We often think of the word "virtue" narrowly, but marriage researchers think of it as a broad way of being that includes goodness, kindness, and loyalty. Fowers describes four virtues that helps become other-centered -- friendship, loyalty, generosity, and fairness.
- The virtue of friendship. Fowers says that the kind of friendship needed for marriage is "character friendship"12. People in a character friendship think of themselves as partners on the same team and do things together that grow out of their share interests and values. For more ideas on cultivating friendship in marriage, see the article Nurturing Friendship in Marriage at this website.
- The virtue of loyalty. The bond of loyalty holds marriages, friendships, and families together through the tough times. This bond is made up of "hundreds of tiny threads which sew people together through the years"8 (p. 145). People who are loyal to one another keep each other's confidences and can be depended on to honor commitments and be supportive when needed.
- The virtue of generosity. Both partners in a marriage will make mistakes, and generosity can help repair them. Generosity helps us see past the negative in others and recognize the positive. Fowers says we can act generously by:
- Seeing the best in others.
- Expressing gratitude to others rather than catching them in mistakes.
- Letting others know we appreciate them.
- Freely forgiving.
- Giving others the benefit of the doubt by assuming good motives, even if they have hurt us.
- Not taking small slights personally.
- Remembering the times we ourselves have been forgiven.
- Avoiding brooding over transgressions against us.
- Giving of ourselves by listening, offering compassion when others are suffering, and offering small gifts of service.
- The virtue of fairness. Partners in a strong relationship don't split everything equally but rather understand that each partner contributes in different ways. "[Fairness] in marriage means being able to recognize your own and your spouse's particular capabilities and limitations and arrange your marriage so that these inequalities contribute to your relationship rather than create discord between you"8 (p.188). For more ideas on creating a fair marriage, see Equal Partnership in Marriage at this website.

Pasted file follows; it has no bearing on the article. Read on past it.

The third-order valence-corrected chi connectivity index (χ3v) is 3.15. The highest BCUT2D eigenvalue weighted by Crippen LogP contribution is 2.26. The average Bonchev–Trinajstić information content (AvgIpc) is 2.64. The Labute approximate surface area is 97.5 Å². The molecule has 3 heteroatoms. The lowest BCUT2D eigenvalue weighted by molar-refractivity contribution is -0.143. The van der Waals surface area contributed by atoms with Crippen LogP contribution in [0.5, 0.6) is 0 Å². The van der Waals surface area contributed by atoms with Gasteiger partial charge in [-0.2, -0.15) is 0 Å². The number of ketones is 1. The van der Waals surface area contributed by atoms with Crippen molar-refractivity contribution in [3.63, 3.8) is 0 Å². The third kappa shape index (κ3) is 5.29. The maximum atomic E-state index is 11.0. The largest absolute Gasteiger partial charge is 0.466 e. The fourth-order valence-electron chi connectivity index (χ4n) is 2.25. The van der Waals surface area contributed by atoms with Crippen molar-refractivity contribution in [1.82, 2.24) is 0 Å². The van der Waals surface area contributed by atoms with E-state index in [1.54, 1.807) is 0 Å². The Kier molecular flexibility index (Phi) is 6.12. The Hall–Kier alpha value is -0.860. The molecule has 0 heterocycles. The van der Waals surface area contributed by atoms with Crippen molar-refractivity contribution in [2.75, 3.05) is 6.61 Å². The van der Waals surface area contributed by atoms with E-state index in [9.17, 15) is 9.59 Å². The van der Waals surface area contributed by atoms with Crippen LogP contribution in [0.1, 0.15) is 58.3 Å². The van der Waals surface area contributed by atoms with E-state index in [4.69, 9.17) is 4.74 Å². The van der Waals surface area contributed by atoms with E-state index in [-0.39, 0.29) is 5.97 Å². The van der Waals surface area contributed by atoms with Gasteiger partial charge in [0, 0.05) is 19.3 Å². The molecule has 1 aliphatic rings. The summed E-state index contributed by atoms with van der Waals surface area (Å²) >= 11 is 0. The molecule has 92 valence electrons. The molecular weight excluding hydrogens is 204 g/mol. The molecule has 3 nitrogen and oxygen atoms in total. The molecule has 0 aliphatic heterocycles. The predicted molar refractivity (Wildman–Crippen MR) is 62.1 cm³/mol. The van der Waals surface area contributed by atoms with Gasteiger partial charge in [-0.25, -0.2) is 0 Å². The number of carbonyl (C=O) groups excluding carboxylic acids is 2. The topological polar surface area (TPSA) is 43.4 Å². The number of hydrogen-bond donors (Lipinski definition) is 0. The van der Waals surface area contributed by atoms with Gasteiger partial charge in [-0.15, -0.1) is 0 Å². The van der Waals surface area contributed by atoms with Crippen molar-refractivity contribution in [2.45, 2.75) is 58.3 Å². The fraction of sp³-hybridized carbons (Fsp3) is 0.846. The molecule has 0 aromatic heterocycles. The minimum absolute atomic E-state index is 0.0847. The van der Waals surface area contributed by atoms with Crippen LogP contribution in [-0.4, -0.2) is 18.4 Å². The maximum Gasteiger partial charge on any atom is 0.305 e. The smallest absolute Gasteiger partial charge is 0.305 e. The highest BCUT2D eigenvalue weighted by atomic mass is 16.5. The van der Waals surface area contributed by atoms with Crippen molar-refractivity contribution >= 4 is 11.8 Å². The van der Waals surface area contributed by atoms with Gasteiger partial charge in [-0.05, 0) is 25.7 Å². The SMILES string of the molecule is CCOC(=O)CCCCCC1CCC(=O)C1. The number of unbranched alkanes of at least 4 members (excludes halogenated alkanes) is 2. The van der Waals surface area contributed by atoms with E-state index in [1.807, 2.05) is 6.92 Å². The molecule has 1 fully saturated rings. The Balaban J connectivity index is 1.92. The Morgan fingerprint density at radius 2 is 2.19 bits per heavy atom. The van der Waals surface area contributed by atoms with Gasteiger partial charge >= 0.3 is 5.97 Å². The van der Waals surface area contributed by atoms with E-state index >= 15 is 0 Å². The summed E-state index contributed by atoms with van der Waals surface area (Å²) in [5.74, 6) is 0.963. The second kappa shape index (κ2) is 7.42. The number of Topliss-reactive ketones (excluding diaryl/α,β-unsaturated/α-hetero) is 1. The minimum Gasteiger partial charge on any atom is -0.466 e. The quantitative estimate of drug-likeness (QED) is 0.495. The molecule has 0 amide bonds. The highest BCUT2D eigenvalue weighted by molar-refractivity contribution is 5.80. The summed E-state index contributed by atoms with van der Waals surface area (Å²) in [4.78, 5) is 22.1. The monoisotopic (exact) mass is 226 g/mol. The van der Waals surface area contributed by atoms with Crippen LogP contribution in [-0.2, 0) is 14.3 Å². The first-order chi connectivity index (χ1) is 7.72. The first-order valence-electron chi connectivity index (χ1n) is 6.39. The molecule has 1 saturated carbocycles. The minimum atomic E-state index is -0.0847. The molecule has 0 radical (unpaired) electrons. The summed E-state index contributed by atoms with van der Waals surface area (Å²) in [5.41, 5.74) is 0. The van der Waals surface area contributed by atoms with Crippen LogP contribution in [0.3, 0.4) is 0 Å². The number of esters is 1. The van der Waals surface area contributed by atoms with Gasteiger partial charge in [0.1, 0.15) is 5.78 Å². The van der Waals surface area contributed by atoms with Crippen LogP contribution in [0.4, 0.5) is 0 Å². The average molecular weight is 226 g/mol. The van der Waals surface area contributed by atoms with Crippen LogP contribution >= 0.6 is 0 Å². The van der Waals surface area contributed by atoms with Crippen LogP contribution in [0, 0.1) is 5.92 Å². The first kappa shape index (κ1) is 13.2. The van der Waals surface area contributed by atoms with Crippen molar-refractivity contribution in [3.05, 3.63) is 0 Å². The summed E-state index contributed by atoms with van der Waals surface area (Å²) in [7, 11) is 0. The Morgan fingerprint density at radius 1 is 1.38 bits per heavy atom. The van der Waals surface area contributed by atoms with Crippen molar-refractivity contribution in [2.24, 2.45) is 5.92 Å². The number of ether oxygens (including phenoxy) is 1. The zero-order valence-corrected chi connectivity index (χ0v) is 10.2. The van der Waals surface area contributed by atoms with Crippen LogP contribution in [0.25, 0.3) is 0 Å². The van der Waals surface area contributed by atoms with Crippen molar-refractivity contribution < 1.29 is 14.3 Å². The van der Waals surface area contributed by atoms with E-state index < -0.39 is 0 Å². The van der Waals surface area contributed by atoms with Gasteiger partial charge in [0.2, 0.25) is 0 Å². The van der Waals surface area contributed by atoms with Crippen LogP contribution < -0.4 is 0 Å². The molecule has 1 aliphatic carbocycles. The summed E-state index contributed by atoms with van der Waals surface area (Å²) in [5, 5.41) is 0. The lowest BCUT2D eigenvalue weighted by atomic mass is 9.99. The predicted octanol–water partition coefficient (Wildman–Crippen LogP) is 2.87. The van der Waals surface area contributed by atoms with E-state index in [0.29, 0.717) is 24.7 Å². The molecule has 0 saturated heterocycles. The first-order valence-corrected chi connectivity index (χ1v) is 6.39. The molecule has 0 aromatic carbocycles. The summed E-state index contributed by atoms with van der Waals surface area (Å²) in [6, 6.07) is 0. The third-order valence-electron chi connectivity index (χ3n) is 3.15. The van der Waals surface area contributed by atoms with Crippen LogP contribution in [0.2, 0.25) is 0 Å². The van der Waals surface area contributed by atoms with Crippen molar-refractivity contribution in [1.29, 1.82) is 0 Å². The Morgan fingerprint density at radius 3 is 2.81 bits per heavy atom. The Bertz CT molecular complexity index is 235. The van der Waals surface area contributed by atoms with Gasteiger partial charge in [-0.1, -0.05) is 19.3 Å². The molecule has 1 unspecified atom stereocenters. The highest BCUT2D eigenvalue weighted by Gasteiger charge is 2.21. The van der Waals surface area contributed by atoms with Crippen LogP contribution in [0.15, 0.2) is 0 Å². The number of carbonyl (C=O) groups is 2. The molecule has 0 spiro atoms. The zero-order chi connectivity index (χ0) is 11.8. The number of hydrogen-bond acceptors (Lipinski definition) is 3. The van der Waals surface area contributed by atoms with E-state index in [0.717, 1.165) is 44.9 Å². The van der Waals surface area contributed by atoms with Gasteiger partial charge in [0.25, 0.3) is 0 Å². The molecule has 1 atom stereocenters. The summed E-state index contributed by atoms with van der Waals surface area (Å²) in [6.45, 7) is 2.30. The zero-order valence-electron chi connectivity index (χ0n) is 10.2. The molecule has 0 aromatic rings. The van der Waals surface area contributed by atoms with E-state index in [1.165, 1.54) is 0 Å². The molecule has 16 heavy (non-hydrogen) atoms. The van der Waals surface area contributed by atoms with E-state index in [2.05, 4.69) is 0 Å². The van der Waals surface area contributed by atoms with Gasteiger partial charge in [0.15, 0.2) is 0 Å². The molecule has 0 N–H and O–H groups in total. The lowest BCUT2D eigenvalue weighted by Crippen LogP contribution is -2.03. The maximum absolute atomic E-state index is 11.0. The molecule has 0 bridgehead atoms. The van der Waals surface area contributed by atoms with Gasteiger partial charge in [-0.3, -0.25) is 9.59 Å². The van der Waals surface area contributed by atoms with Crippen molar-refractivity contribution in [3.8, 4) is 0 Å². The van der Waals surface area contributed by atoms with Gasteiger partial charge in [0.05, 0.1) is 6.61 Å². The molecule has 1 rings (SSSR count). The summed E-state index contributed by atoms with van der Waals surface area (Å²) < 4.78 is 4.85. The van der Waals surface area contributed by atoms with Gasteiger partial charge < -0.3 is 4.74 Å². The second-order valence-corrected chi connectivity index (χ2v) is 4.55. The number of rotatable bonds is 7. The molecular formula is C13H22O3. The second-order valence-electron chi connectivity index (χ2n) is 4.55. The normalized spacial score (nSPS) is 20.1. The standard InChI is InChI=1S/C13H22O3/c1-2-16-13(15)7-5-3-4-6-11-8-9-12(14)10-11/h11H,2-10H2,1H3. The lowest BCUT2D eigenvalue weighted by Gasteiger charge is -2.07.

Do You Speak the Language? Effective Communication
Just as you might travel abroad for your honeymoon, you might find marriage a lot like entering another country. In both situations, you need good communication. Marriage researcher John Gottman divides communication patterns into four areas.
When a couple encounters bumps along the road, they need to talk about them. "Harsh start-ups" typically begin with blaming or criticizing. If you want to nurture your relationship, says Gottman, avoid blame and criticism12 (p. 161) and instead:
- Describe without judgment. Explain the problem objectively so that the other person doesn't feel attacked.
- Be clear. No one can read your mind, so explain the problem precisely and clearly.
- Be polite. Remember to say please and thank you.
- Be appreciative. Express your appreciation for what the other person does well and has done well in the past.
- Don't store things up. Whenever possible, bring up problems at the time they're happening or soon after.
Anytime we try to resolve conflict, tempers can flare. If this happens, use communication "brakes" to repair the situation. For example, if anger and criticism are escalating, try injecting some humor or giving your partner a goofy smile. Memorizing-escalation phrases also can help. Here is a list adapted from Gottman's The Seven Principles for Making Marriage Work:
- That hurt my feelings.
- I feel blamed; can you rephrase that?
- I don't feel understood.
- Can I take back what I said?
- I'm sorry.
- Can we start over?
- Let me try again.
- I see what you are saying.
- I agree with part of that.
- One thing I admire about you is ...
- We are getting off track.
- Please don't withdraw.
- I love you.
- I understand.
- That is a good point.
For more information on handling conflict, see the article Handling Conflict in Marriage at this website.
Five Positives for Every Negative
Gottman12 has found that happy couples, when they're discussing a problem, have five positive interactions forever one negative interaction. When packing, be sure to include five nice things to say for every one not-so-nice stowaway. For information about building more positive relationships, see the article Building a Fondness and Admiration System at this website.
Bids for Connection9
Every day each of us sends out hundreds of "bids" for connection to friends, family members, dates, and even strangers in line at the grocery store. Bids can be verbal or nonverbal, funny or serious, physical or intellectual. A clear bid sounds like this: "I miss you. Can we get-together tonight?" An unclear bid sounds like this: "What are you doing tonight?" When your bids are clear, it's easier to get what you want. When they're not clear or they're delivered with a mixed message, they can cause the other person to become defensive.
Sometimes bids are fuzzy or offensive because the bidder is trying to avoid rejection, can't admit he is seeking connection, or simply doesn't know how to clearly bid for the connection he needs.
Gottman says it's important to see past people's anger or fear, then recognize and turn towards their bids as often as possible. Consistently turning towards bids, even if they're clumsy, builds solid foundation for relationships.
Turning away bids causes people to suppress feelings and become hostile. For more information on bids for connection, see the article Staying Connected with Each Other at this website.